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  1. #1
    vectra's Avatar
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    Default run a tight ship

    Hello,

    Here is a memo sent to me by a student.I can't agree with some of the points and have made corrections:
    We recently interviewed three candidates for this position.
    We have decided to appoint Joana Pelc.
    I will briefly describe the candidate`s strengths and explain the reasons for our decision. Joana is the best candidate to be a good leaderfor the vacancy. First of all, she is the youngest candidate, she is full of enthusiasm and bright creative ideas. She is a person with has a big an extensive work experience, it inflences much on her leader skills. Maybe she is not a natural leader, but and she knows her strengths and weaknesses. During the interview she seemed to me came across as a very energetic person. She is a very strong personalityand she is able to take hard decisions. Her communicative skills are excellent, she can communicate her ideas, and staff respect her, as think she cares about them. She can sign all neccessary agreements with such abilities. She has already signed several iomportant deals.Sometimes she can be agressive, but I think it can be useful to run a tight ship. It is very important that she has been working here since leaving school, she knows all about the company and she has a clear idea vision of where the company is should be going. Her business vision will help to be successful.

    I think the idiom 'run a tight ship' is used incorrectly in the memo. The student just tried to use one of the idioms we are studying now. Answers.com gives this definition: When an organization is run like a tight ship, few allowances are permitted for unorthodox procedures. If an employee is aggressive in their style trying to meet sales targets, it does not mean the company 'runs a tight ship'. Instead of this idiom I would say 'Sometimes she can be agressive, but I think it can be useful under certain circumstances.'

    What is your opinion?
    Thank you for the time and help.
    Last edited by vectra; 09-Dec-2011 at 11:46. Reason: typos

  2. #2
    SoothingDave is offline VIP Member
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    Default Re: run a tight ship

    You are correct, the expression is not used correctly.

  3. #3
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    Barb_D is offline Moderator
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    Default Re: run a tight ship

    This is completely unrelated to grammar, but if you are teaching them business English, you might be interested anway. It would be completley illegal to pick a candidate using age as a factor. In the US, if a person wrote this memo and it were filed, and later one of the other candidates claimed they were discriminated against because of their age, this would be a smoking gun. I would suggest the student leave in the part about energy and enthusiasm and omit the reference to age.
    I'm not a teacher, but I write for a living. Please don't ask me about 2nd conditionals, but I'm a safe bet for what reads well in (American) English.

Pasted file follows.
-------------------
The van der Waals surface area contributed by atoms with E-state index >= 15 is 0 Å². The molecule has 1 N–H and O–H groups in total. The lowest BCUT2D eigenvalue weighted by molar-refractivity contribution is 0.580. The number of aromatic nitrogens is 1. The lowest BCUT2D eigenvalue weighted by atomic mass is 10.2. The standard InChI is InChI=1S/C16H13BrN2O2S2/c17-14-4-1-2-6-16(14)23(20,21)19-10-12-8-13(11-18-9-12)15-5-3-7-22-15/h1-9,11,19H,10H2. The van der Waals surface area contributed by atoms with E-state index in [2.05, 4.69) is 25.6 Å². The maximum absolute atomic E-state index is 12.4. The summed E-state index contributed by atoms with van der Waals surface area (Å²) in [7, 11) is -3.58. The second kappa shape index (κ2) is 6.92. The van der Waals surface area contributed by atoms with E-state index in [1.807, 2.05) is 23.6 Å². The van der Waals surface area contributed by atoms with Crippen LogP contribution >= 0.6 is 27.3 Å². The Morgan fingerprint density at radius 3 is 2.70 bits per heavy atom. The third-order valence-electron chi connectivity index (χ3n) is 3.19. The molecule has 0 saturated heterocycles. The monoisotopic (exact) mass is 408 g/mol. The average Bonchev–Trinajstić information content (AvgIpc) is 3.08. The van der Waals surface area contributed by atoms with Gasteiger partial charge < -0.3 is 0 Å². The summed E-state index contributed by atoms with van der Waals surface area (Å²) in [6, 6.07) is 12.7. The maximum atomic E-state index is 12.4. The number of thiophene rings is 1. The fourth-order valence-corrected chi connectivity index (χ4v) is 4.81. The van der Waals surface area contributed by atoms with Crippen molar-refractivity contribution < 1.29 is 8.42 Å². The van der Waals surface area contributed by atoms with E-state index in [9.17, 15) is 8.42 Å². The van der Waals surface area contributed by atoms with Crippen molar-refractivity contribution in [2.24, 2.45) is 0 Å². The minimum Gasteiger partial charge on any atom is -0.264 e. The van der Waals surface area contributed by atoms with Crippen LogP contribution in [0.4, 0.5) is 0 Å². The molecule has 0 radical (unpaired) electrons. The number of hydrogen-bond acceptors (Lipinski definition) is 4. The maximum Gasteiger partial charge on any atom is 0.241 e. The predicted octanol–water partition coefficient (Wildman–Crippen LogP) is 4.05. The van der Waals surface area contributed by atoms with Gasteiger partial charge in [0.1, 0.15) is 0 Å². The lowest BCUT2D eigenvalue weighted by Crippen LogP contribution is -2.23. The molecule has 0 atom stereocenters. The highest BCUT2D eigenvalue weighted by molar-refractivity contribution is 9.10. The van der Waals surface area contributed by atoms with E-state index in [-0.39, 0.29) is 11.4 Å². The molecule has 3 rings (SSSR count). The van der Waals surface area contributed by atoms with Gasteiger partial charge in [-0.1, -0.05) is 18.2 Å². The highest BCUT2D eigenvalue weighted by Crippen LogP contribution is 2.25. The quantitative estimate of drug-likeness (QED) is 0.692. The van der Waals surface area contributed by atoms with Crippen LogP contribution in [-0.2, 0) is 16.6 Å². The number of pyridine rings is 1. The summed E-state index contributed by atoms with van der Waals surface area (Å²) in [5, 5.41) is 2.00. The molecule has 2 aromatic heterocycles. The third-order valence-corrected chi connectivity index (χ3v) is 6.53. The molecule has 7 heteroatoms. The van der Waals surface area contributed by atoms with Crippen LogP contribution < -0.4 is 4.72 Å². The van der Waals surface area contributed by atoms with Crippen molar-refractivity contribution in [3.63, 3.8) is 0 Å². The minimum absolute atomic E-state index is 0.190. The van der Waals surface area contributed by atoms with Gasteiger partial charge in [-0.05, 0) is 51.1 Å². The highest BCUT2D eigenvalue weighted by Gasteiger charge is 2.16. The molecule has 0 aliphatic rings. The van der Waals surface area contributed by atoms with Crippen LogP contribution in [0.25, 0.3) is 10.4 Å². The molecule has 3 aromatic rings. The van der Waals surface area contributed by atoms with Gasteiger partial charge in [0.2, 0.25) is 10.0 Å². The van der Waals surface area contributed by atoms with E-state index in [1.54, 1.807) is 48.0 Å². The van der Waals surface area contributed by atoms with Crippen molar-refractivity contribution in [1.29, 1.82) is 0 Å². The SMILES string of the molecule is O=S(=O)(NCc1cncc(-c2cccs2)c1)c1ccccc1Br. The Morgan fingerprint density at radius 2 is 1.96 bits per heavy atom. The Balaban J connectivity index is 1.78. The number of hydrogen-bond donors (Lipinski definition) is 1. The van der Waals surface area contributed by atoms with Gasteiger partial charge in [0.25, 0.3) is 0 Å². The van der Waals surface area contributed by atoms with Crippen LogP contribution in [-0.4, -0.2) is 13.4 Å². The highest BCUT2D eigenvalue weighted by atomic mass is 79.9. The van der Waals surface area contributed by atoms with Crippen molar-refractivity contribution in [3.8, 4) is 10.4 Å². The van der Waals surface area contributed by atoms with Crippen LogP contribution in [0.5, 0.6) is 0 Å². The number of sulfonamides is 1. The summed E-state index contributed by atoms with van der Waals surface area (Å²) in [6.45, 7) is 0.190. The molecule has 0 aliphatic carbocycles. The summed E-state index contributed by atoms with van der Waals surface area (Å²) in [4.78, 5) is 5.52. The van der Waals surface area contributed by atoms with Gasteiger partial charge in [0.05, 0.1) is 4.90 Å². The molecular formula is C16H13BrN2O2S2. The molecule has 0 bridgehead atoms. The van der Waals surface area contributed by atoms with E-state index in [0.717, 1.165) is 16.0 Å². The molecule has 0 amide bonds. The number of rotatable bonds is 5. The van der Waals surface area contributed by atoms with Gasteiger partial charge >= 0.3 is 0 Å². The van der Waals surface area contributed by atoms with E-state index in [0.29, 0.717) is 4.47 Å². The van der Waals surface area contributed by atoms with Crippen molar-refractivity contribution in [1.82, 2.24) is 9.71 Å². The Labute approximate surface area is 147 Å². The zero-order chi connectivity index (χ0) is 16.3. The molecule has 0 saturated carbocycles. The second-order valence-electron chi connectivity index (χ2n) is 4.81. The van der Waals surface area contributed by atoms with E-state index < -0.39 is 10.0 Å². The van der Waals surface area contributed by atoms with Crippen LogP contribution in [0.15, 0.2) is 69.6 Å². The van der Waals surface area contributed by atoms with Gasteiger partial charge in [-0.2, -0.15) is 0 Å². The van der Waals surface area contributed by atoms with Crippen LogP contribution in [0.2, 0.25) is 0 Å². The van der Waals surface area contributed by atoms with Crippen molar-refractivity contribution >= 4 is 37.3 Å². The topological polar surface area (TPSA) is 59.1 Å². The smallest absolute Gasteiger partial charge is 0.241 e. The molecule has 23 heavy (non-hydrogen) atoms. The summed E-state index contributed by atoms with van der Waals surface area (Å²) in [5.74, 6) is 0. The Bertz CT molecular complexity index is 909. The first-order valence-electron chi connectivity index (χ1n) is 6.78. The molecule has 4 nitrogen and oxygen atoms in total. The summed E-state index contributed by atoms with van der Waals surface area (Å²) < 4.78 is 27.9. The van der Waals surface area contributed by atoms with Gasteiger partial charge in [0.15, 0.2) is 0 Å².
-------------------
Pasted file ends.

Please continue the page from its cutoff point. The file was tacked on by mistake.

4. #4
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    JohnParis is offline Senior Member
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    Default Re: run a tight ship

    Also...
    Joana is the best candidate for the vacancy.
    No, she wasn't a candidate for the vacancy, she was a candidate for the job.

    Sometimes she can be aggressive, but I think she can run a tight ship. This may be what your student meant.

    John

  5. #5
    Verona_82 is offline Senior Member
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    Default Re: run a tight ship

    Quote Originally Posted by vectra View Post
    Hello,

    She is a person with has a big an extensive work experience,
    I think 'experience' is uncountable in this sense.

  6. #6
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    Bennevis is offline Senior Member
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    Default Re: run a tight ship

    That's correct.

    She has extensive work experience.

  7. #7
    vectra's Avatar
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    Default Re: run a tight ship

    Thank you for pointing out such an important thing-age discrimination.I will definitely pass this information on to the students next week.
    Quote Originally Posted by Barb_D View Post
    This is completely unrelated to grammar, but if you are teaching them business English, you might be interested anway. It would be completley illegal to pick a candidate using age as a factor. In the US, if a person wrote this memo and it were filed, and later one of the other candidates claimed they were discriminated against because of their age, this would be a smoking gun. I would suggest the student leave in the part about energy and enthusiasm and omit the reference to age.

  8. #8
    vectra's Avatar
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    Default Re: run a tight ship

    Thank you for pushing me in the right direction. I had a chat with the student over Skype and it turned out she meant exactly what you said in your comment about Joan being able to run a tight ship. Also, thank you very much indeed for 'candidate for the job'.
    Quote Originally Posted by JohnParis View Post
    Also...
    Joana is the best candidate for the vacancy.
    No, she wasn't a candidate for the vacancy, she was a candidate for the job.

    Sometimes she can be aggressive, but I think she can run a tight ship. This may be what your student meant.

    John

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